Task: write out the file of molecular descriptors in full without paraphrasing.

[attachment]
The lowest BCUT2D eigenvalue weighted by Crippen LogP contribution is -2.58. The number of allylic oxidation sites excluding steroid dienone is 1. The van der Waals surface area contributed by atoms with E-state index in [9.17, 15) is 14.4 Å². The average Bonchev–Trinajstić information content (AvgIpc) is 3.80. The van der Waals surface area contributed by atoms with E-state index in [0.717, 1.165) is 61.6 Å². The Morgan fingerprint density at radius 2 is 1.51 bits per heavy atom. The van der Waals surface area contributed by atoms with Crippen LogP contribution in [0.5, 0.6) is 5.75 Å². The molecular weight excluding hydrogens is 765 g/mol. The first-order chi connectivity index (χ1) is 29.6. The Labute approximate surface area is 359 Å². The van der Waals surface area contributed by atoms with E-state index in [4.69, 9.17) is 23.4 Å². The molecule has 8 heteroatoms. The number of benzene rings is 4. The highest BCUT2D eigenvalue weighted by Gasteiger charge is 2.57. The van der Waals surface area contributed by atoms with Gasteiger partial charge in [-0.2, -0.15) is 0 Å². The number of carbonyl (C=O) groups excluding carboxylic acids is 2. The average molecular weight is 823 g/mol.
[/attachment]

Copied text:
The lowest BCUT2D eigenvalue weighted by Crippen LogP contribution is -2.58. The number of allylic oxidation sites excluding steroid dienone is 1. The van der Waals surface area contributed by atoms with E-state index in [9.17, 15) is 14.4 Å². The average Bonchev–Trinajstić information content (AvgIpc) is 3.80. The van der Waals surface area contributed by atoms with E-state index in [0.717, 1.165) is 61.6 Å². The Morgan fingerprint density at radius 2 is 1.51 bits per heavy atom. The van der Waals surface area contributed by atoms with Crippen LogP contribution in [0.5, 0.6) is 5.75 Å². The molecular weight excluding hydrogens is 765 g/mol. The first-order chi connectivity index (χ1) is 29.6. The Labute approximate surface area is 359 Å². The van der Waals surface area contributed by atoms with E-state index in [4.69, 9.17) is 23.4 Å². The molecule has 8 heteroatoms. The number of benzene rings is 4. The highest BCUT2D eigenvalue weighted by Gasteiger charge is 2.57. The van der Waals surface area contributed by atoms with Gasteiger partial charge in [-0.2, -0.15) is 0 Å². The number of carbonyl (C=O) groups excluding carboxylic acids is 2. The average molecular weight is 823 g/mol.